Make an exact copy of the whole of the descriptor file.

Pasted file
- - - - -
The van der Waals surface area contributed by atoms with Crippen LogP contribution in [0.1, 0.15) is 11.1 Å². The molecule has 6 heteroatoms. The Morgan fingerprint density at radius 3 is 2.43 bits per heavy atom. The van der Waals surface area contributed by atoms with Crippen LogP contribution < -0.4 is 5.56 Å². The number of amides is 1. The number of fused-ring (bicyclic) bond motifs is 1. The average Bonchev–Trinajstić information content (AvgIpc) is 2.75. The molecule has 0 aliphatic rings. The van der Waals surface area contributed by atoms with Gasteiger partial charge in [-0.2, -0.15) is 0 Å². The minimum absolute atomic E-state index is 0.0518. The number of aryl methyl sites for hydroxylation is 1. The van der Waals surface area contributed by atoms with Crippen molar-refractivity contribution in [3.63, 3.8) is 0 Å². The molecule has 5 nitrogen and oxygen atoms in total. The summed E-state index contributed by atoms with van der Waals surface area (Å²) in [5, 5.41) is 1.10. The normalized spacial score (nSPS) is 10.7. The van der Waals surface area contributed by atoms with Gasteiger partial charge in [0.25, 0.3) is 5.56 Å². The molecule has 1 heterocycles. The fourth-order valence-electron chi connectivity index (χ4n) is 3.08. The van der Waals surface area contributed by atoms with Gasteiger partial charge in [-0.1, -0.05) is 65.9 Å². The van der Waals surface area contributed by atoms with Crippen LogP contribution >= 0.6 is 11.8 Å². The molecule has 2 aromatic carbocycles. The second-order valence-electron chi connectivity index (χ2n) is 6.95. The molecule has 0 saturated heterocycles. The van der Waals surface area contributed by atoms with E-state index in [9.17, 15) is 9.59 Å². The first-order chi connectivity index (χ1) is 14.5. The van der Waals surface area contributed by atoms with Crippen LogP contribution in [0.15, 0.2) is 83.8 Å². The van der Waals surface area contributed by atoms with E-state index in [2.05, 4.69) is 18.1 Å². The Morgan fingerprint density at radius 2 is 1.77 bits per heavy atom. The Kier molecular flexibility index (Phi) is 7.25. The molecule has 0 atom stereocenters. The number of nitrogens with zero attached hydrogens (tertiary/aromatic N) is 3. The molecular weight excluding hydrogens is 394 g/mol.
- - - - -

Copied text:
The van der Waals surface area contributed by atoms with Crippen LogP contribution in [0.1, 0.15) is 11.1 Å². The molecule has 6 heteroatoms. The Morgan fingerprint density at radius 3 is 2.43 bits per heavy atom. The van der Waals surface area contributed by atoms with Crippen LogP contribution < -0.4 is 5.56 Å². The number of amides is 1. The number of fused-ring (bicyclic) bond motifs is 1. The average Bonchev–Trinajstić information content (AvgIpc) is 2.75. The molecule has 0 aliphatic rings. The van der Waals surface area contributed by atoms with Gasteiger partial charge in [-0.2, -0.15) is 0 Å². The minimum absolute atomic E-state index is 0.0518. The number of aryl methyl sites for hydroxylation is 1. The van der Waals surface area contributed by atoms with Crippen molar-refractivity contribution in [3.63, 3.8) is 0 Å². The molecule has 5 nitrogen and oxygen atoms in total. The summed E-state index contributed by atoms with van der Waals surface area (Å²) in [5, 5.41) is 1.10. The normalized spacial score (nSPS) is 10.7. The van der Waals surface area contributed by atoms with Gasteiger partial charge in [0.25, 0.3) is 5.56 Å². The molecule has 1 heterocycles. The fourth-order valence-electron chi connectivity index (χ4n) is 3.08. The van der Waals surface area contributed by atoms with Gasteiger partial charge in [-0.1, -0.05) is 65.9 Å². The van der Waals surface area contributed by atoms with Crippen LogP contribution >= 0.6 is 11.8 Å². The molecule has 2 aromatic carbocycles. The second-order valence-electron chi connectivity index (χ2n) is 6.95. The molecule has 0 saturated heterocycles. The van der Waals surface area contributed by atoms with E-state index in [9.17, 15) is 9.59 Å². The first-order chi connectivity index (χ1) is 14.5. The van der Waals surface area contributed by atoms with Crippen LogP contribution in [0.15, 0.2) is 83.8 Å². The van der Waals surface area contributed by atoms with E-state index in [2.05, 4.69) is 18.1 Å². The Morgan fingerprint density at radius 2 is 1.77 bits per heavy atom. The Kier molecular flexibility index (Phi) is 7.25. The molecule has 0 atom stereocenters. The number of nitrogens with zero attached hydrogens (tertiary/aromatic N) is 3. The molecular weight excluding hydrogens is 394 g/mol.